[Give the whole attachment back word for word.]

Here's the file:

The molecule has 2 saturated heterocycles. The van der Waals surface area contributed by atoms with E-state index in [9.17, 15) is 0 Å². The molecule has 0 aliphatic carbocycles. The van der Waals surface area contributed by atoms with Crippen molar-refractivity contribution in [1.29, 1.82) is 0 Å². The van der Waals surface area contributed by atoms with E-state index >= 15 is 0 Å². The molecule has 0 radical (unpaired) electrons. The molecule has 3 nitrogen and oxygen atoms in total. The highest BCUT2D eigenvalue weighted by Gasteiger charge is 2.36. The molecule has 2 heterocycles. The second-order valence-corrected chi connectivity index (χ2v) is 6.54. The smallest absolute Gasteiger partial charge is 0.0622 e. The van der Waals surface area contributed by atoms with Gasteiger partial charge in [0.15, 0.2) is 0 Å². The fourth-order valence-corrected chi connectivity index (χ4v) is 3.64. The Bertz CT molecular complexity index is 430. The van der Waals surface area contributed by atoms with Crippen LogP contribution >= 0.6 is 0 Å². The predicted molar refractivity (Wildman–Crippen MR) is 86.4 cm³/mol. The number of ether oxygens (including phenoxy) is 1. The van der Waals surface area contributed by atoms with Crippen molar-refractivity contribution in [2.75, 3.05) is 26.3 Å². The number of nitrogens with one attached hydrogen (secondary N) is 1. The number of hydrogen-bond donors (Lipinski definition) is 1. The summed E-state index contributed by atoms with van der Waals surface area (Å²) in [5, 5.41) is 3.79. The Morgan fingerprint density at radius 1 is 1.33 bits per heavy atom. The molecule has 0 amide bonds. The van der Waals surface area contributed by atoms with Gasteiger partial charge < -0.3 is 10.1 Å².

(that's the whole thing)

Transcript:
The molecule has 2 saturated heterocycles. The van der Waals surface area contributed by atoms with E-state index in [9.17, 15) is 0 Å². The molecule has 0 aliphatic carbocycles. The van der Waals surface area contributed by atoms with Crippen molar-refractivity contribution in [1.29, 1.82) is 0 Å². The van der Waals surface area contributed by atoms with E-state index >= 15 is 0 Å². The molecule has 0 radical (unpaired) electrons. The molecule has 3 nitrogen and oxygen atoms in total. The highest BCUT2D eigenvalue weighted by Gasteiger charge is 2.36. The molecule has 2 heterocycles. The second-order valence-corrected chi connectivity index (χ2v) is 6.54. The smallest absolute Gasteiger partial charge is 0.0622 e. The van der Waals surface area contributed by atoms with Gasteiger partial charge in [0.15, 0.2) is 0 Å². The fourth-order valence-corrected chi connectivity index (χ4v) is 3.64. The Bertz CT molecular complexity index is 430. The van der Waals surface area contributed by atoms with Crippen LogP contribution >= 0.6 is 0 Å². The predicted molar refractivity (Wildman–Crippen MR) is 86.4 cm³/mol. The number of ether oxygens (including phenoxy) is 1. The van der Waals surface area contributed by atoms with Crippen molar-refractivity contribution in [2.75, 3.05) is 26.3 Å². The number of nitrogens with one attached hydrogen (secondary N) is 1. The number of hydrogen-bond donors (Lipinski definition) is 1. The summed E-state index contributed by atoms with van der Waals surface area (Å²) in [5, 5.41) is 3.79. The Morgan fingerprint density at radius 1 is 1.33 bits per heavy atom. The molecule has 0 amide bonds. The van der Waals surface area contributed by atoms with Gasteiger partial charge < -0.3 is 10.1 Å².